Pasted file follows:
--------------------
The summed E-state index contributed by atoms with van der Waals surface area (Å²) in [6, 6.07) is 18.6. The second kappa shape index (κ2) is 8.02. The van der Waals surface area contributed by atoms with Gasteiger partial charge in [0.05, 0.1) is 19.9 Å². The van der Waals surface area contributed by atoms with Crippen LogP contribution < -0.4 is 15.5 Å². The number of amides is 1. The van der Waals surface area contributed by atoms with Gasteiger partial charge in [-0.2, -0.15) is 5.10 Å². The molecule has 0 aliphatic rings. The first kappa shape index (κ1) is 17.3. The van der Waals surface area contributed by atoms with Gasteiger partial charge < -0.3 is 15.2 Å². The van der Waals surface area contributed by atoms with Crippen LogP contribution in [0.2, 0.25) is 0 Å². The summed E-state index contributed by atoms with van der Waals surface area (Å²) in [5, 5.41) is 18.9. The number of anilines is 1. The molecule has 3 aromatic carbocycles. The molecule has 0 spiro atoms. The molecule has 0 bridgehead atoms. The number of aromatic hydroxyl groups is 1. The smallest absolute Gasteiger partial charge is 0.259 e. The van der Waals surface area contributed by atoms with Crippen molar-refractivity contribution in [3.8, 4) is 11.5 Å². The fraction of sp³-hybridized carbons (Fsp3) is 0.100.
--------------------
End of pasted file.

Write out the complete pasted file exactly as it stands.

The summed E-state index contributed by atoms with van der Waals surface area (Å²) in [6, 6.07) is 18.6. The second kappa shape index (κ2) is 8.02. The van der Waals surface area contributed by atoms with Gasteiger partial charge in [0.05, 0.1) is 19.9 Å². The van der Waals surface area contributed by atoms with Crippen LogP contribution < -0.4 is 15.5 Å². The number of amides is 1. The van der Waals surface area contributed by atoms with Gasteiger partial charge in [-0.2, -0.15) is 5.10 Å². The molecule has 0 aliphatic rings. The first kappa shape index (κ1) is 17.3. The van der Waals surface area contributed by atoms with Gasteiger partial charge < -0.3 is 15.2 Å². The van der Waals surface area contributed by atoms with Crippen LogP contribution in [0.2, 0.25) is 0 Å². The summed E-state index contributed by atoms with van der Waals surface area (Å²) in [5, 5.41) is 18.9. The number of anilines is 1. The molecule has 3 aromatic carbocycles. The molecule has 0 spiro atoms. The molecule has 0 bridgehead atoms. The number of aromatic hydroxyl groups is 1. The smallest absolute Gasteiger partial charge is 0.259 e. The van der Waals surface area contributed by atoms with Crippen molar-refractivity contribution in [3.8, 4) is 11.5 Å². The fraction of sp³-hybridized carbons (Fsp3) is 0.100.